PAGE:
Saturday, June 02, 2007

[THO] Antichrist

I spent yesterday reading Nietzsche's Antichrist, let me tell you he doesn't pull out any punches! I am giving a short presentation on Nietzsche's critique of Christianity Monday morning. I read a bit more than Antichrist, but the bulk of my analysis is from this work. I pulled out three key criticisms:

1) Christianity precludes the more rational atheism of Schopenheaur and Feuerbach.

This is interesting because from my reading on these young Hegelians, the Christian God is God in man's image. In fact Nietzsche's project seems to be a positive one of trying to adopt Schopenheaur's atheism without also taking up Schopenheaur's pessimism. But apart from my obvious objections to claiming atheism is the only rational option there is something valid about Nietzsche's critique. Christianity hasn't played well with the other disciplines, especially science. While we shouldn't have to sacrifice our theism to engage with science and philosophy, it seems that even in Nietzsche's day fear ruled this crucial relationship. Thank God there are those who have decided to broaden the dialogue partners of theology in our day.

2) Christianity focuses on an otherworld and ignores the natural world.

I've echoed this criticism many times on this blog. I don't buy Nietzsche's efforts to connect this to the slave morality of a vengeful priestly class, but it is an important criticism to consider. Are we too heavenly minded to be any earthly good? I think so. The track record of Christians in response to the environmental crisis is the strongest affirmation of this indictment. There is obviously a need for understanding the Kingdom of God, but it is too easy to miss that the Kingdom is a reality that breaks into the natural reality. It is too easy for talk of heaven to be a lotus causing us to miss the call of the prophets for justice and mercy.

3) The doctrine of sin prevents Christians from growing as moral individuals.

Nietzsche rails against the idea of pity. His concern is that this idea is used to make the claim of equality. Hence the slave morality is enforced and Christians remain content with their lot in life. While Nietzsche takes this in some bizarre directions, he is right that Christianity hasn't been good at developing whole, mature moral individuals. The problem is that we focus so much on personal sin that we miss that there is so much more to life. Nietzsche is heir to the Lutheran emphasis on personal sin, he knows what he is talking about here. We need to be careful not to miss the great themes of life and scripture, yes sin is part of that, but it is not all there is to the Christian life.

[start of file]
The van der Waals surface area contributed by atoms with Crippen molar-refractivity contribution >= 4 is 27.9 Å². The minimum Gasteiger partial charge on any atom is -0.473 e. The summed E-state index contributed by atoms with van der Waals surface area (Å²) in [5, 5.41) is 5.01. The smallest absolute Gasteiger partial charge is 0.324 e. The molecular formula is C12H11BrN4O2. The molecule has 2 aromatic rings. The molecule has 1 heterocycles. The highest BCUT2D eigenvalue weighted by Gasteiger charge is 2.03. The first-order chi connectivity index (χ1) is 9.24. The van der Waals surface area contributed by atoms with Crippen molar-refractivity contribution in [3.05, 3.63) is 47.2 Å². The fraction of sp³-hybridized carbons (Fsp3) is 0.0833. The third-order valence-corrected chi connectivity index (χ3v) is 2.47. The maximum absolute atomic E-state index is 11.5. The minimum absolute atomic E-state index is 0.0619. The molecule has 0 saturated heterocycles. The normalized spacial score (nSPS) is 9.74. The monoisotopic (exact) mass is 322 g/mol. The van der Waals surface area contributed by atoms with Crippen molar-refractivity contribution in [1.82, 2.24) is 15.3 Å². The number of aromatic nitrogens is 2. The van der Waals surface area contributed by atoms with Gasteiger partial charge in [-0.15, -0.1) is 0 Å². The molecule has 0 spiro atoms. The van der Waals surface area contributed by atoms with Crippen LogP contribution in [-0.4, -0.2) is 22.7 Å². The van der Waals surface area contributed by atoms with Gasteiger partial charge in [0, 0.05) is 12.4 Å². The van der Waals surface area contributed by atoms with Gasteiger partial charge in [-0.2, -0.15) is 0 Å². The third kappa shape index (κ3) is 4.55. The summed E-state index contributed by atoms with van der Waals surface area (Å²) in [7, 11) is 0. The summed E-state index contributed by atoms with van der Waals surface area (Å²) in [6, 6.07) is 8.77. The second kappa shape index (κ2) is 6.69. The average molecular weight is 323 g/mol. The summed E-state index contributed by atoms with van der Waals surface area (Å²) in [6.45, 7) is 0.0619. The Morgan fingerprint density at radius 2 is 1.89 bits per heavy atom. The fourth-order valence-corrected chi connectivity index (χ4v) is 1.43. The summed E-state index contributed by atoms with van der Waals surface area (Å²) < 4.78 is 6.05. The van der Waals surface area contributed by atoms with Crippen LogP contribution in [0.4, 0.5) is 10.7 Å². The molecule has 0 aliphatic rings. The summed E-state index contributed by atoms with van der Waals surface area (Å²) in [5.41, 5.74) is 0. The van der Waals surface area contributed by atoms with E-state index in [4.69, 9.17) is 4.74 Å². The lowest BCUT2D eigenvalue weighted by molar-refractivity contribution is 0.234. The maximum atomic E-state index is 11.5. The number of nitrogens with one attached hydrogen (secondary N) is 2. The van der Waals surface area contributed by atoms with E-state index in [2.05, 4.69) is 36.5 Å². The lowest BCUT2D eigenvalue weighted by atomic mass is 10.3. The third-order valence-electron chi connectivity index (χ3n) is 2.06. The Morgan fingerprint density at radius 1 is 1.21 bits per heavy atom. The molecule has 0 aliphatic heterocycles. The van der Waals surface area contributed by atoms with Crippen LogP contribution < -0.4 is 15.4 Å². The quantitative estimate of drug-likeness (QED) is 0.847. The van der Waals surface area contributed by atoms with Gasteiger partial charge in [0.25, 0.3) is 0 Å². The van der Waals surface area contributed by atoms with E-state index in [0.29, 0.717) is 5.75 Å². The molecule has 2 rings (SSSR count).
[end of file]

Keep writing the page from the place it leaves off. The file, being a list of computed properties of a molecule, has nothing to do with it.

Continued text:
Nietzsche is a hard read, like I said earlier he doesn't pull his punches. While I am not convinced by his philosophy of morality, I do find his critiques worth wrestling with. Maybe I'll try something a little less inciting next time though.


nakedpastor said...

Sometimes we reject the message because of the repugnance of the messenger. I agree: we should listen to the critics.

One of Freedom said...

Thinking critically about our faith is not something Christians do well. This is sad to me because there is so much about how we live out a faith that needs to be challenged. But too many hear that as a desire to compromise the "gospel". To not think critically is to compromise the gospel - if Jesus wasn't a critical reforming voice in Judaism then what illusion of Jesus do we have? I seem to think emulating Jesus is sort of the point.

byron said...

Reading Nietzsche rocked my world (in a good way!) as a 19 year old Christian. You might have already seen this, but here are some of my reflections.

One of Freedom said...

Yeah I remember that article, it was good to read it again. I think you were the reason I actually decided it was time to go out and find the Viking Portable Nietzsche. I have that and a complete copy of Beyond Good and Evil so far. But I've only really read snippets, all of Antichrist and most of Thus Spoke Zarathustra. So far anyway.